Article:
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The Wisconsin Department of Revenue has revised its publication regarding the sales and use tax treatment of digital goods, specifically, newspapers and other news or information products. The sections that discuss digital books also had some small changes. In addition to explaining the taxability of digital goods, the publication gives details on seller's permits and use tax registration certificates, filing returns and paying tax, definitions, sourcing, and exemptions. (Publication No. 240, Wisconsin Department of Revenue, October 2009)

(12/18/2009)

The State of Wisconsin Tax Appeals Commission found that the temporary help services provided by a taxpayer were not subject to Wisconsin sales tax. The taxpayer provides its clients workers with a wide range of skills who work under the direction and control of those clients. The taxpayer pays the wages of the workers it places and also pays for withholding taxes, other payroll expenses and, in some circumstances, certain fringe benefits. In addition, the taxpayer does not contract to provide certain outcomes or results, supply tools or equipment for its workers, or train its employees to provide a particular outcome. The Department of Revenue argued the “look through” position which states that when a worker placed by the taxpayer performs a task which would be taxable if provided as part of a taxable service, then the taxpayers’ gross receipts related to that task are subject to the sales tax. On the other hand, the taxpayer contended that temporary help services are not one of the services enumerated under Wisconsin law and provided several claims in support of this. Additionally, the taxpayer was audited three previous times and was not issued a similar assessment. The Commission found that Department's approach goes against the rule of construction that taxes may only be imposed by clear and express language, with all doubts and ambiguities resolved in favor of the taxpayer. It was also mentioned that "temporary help services" are not listed as a taxable service, and that such services are distinguishable from the services enumerated in the Wisconsin statutes. (Manpower Inc. v. Wisconsin Department of Revenue, Wisconsin Tax Appeals Commission, No. 05-S-046, August 12, 2009

(09/24/2009)

As part of Wisconsin’s membership in the Streamlined Sales and Use Tax Agreement, Wisconsin will offer a sales tax amnesty program for qualifying businesses that currently are not registered to collect and remit sales and use tax. The Wisconsin amnesty period runs from July 1, 2009 to September 30, 2010. To qualify, businesses must voluntarily register (between the above dates) to collect and remit Wisconsin sales tax, as well as sales tax for all other states that have been members of the SST Agreement for at least 36 months. Businesses that meet the eligibility requirements and register for the program will not be required to remit Wisconsin sales and use tax on sales made prior to registration for the amnesty program. The program does not apply to any sales and use tax that a person owes as a purchaser. Businesses are eligible for the program unless one or more of the following apply: 1) currently registered to collect Wisconsin sales tax; 2) registered to collect Wisconsin sales tax at any time during the past 12 months; 3) received an audit notice, unless the audit and all related appeals are resolved; and/or 4) committed or been involved in fraud or intentional misrepresentation. Additional rules and regulations apply. (Wisconsin offers Streamlined Sales Tax amnesty program, Wisconsin Department of Revenue)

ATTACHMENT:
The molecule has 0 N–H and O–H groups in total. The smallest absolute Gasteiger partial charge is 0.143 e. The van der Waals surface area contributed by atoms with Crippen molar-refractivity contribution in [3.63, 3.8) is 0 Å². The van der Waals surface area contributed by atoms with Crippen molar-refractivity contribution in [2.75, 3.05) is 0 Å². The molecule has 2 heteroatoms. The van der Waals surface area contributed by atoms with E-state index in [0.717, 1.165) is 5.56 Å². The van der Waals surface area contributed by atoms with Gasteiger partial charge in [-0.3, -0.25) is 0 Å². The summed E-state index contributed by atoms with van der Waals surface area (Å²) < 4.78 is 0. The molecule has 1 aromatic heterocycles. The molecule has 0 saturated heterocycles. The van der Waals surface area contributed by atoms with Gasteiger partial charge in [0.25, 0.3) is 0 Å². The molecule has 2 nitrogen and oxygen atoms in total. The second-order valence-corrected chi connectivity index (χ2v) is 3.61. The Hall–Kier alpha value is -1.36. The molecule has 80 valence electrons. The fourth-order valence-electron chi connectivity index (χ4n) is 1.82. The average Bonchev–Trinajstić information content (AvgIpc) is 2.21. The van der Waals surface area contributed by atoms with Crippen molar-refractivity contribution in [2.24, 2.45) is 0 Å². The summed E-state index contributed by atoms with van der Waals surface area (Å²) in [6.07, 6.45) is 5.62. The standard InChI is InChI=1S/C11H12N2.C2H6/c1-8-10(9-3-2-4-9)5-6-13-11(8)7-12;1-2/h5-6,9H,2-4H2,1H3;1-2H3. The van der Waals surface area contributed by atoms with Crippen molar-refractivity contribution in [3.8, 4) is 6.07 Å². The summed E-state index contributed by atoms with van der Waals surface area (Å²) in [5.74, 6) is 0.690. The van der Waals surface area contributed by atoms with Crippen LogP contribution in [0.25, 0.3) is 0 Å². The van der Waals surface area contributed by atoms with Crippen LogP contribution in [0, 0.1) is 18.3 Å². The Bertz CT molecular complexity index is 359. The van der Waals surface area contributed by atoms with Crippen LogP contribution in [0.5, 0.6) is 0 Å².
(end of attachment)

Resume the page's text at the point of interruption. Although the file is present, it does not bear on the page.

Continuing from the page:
(08/27/2009)

As a result of the Menasha decision, Wisconsin amended its definition of "tangible personal property" to include prewritten computer software, regardless of how it is delivered to the purchaser. Previously, "tangible personal property" included computer programs except custom programs. This amendment, which reverses the decision made in the Menasha case, has an effective date of March 6, 2009. Therefore, sales of prewritten computer software with a modification or enhancement that is designed and developed to the specifications of a specific purchaser will be taxable in full if there is not a reasonable separately-stated charge on an invoice or other statement of the price given to the purchaser for the modification or enhancement. If, however, there is a reasonable separately stated charge for the modification or enhancement, that portion of the charge will be exempt. (News for Tax Practitioners, Wisconsin, Department of Revenue, March 16, 2009)

(05/15/2009)

The Streamlined Sales Tax (“SST”) Governing Board has approved Wisconsin’s membership petition during its meeting in Arlington, Virginia, on May 12, 2009. Wisconsin will become an associate member of the SST Agreement, effective July 1, 2009, and a full member, effective October 1, 2009. (SST Governing Board Meeting, Arlington, Virginia, May 12, 2009)

(05/15/2009)

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